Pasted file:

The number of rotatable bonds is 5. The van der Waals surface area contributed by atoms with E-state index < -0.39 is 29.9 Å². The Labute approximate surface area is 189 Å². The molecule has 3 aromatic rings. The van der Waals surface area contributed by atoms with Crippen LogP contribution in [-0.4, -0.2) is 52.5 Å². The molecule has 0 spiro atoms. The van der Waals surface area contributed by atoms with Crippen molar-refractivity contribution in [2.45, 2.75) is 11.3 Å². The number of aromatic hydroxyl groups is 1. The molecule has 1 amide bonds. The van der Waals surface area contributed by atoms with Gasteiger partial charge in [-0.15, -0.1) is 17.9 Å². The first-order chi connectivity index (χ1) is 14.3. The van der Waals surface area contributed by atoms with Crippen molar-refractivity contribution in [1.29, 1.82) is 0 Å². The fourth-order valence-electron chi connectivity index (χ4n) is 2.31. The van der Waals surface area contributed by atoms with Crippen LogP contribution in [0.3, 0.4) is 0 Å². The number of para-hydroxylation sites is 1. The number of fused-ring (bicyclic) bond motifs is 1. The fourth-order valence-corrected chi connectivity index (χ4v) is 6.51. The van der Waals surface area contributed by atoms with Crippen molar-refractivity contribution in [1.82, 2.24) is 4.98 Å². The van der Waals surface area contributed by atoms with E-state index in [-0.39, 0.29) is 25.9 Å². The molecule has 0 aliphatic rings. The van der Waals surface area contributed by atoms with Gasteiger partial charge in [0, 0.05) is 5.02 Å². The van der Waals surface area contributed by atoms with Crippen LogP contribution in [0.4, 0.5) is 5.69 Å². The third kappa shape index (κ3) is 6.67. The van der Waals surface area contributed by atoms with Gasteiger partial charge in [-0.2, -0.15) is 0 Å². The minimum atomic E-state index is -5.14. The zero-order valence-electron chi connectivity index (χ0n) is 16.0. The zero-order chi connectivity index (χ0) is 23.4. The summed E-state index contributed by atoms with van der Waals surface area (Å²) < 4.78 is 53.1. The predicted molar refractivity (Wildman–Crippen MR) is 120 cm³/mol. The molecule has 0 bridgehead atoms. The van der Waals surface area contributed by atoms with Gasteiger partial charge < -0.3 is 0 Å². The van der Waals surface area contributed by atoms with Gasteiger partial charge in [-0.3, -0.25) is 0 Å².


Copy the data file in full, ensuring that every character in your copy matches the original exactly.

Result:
The number of rotatable bonds is 5. The van der Waals surface area contributed by atoms with E-state index < -0.39 is 29.9 Å². The Labute approximate surface area is 189 Å². The molecule has 3 aromatic rings. The van der Waals surface area contributed by atoms with Crippen LogP contribution in [-0.4, -0.2) is 52.5 Å². The molecule has 0 spiro atoms. The van der Waals surface area contributed by atoms with Crippen molar-refractivity contribution in [2.45, 2.75) is 11.3 Å². The number of aromatic hydroxyl groups is 1. The molecule has 1 amide bonds. The van der Waals surface area contributed by atoms with Gasteiger partial charge in [-0.15, -0.1) is 17.9 Å². The first-order chi connectivity index (χ1) is 14.3. The van der Waals surface area contributed by atoms with Crippen molar-refractivity contribution in [1.29, 1.82) is 0 Å². The fourth-order valence-electron chi connectivity index (χ4n) is 2.31. The van der Waals surface area contributed by atoms with Crippen LogP contribution in [0.3, 0.4) is 0 Å². The number of para-hydroxylation sites is 1. The number of fused-ring (bicyclic) bond motifs is 1. The fourth-order valence-corrected chi connectivity index (χ4v) is 6.51. The van der Waals surface area contributed by atoms with Crippen molar-refractivity contribution in [1.82, 2.24) is 4.98 Å². The van der Waals surface area contributed by atoms with E-state index in [-0.39, 0.29) is 25.9 Å². The molecule has 0 aliphatic rings. The van der Waals surface area contributed by atoms with Gasteiger partial charge in [0, 0.05) is 5.02 Å². The van der Waals surface area contributed by atoms with Crippen LogP contribution in [0.4, 0.5) is 5.69 Å². The third kappa shape index (κ3) is 6.67. The van der Waals surface area contributed by atoms with Gasteiger partial charge in [-0.2, -0.15) is 0 Å². The minimum atomic E-state index is -5.14. The zero-order valence-electron chi connectivity index (χ0n) is 16.0. The zero-order chi connectivity index (χ0) is 23.4. The summed E-state index contributed by atoms with van der Waals surface area (Å²) < 4.78 is 53.1. The predicted molar refractivity (Wildman–Crippen MR) is 120 cm³/mol. The molecule has 0 bridgehead atoms. The van der Waals surface area contributed by atoms with Gasteiger partial charge < -0.3 is 0 Å². The van der Waals surface area contributed by atoms with Gasteiger partial charge in [-0.3, -0.25) is 0 Å².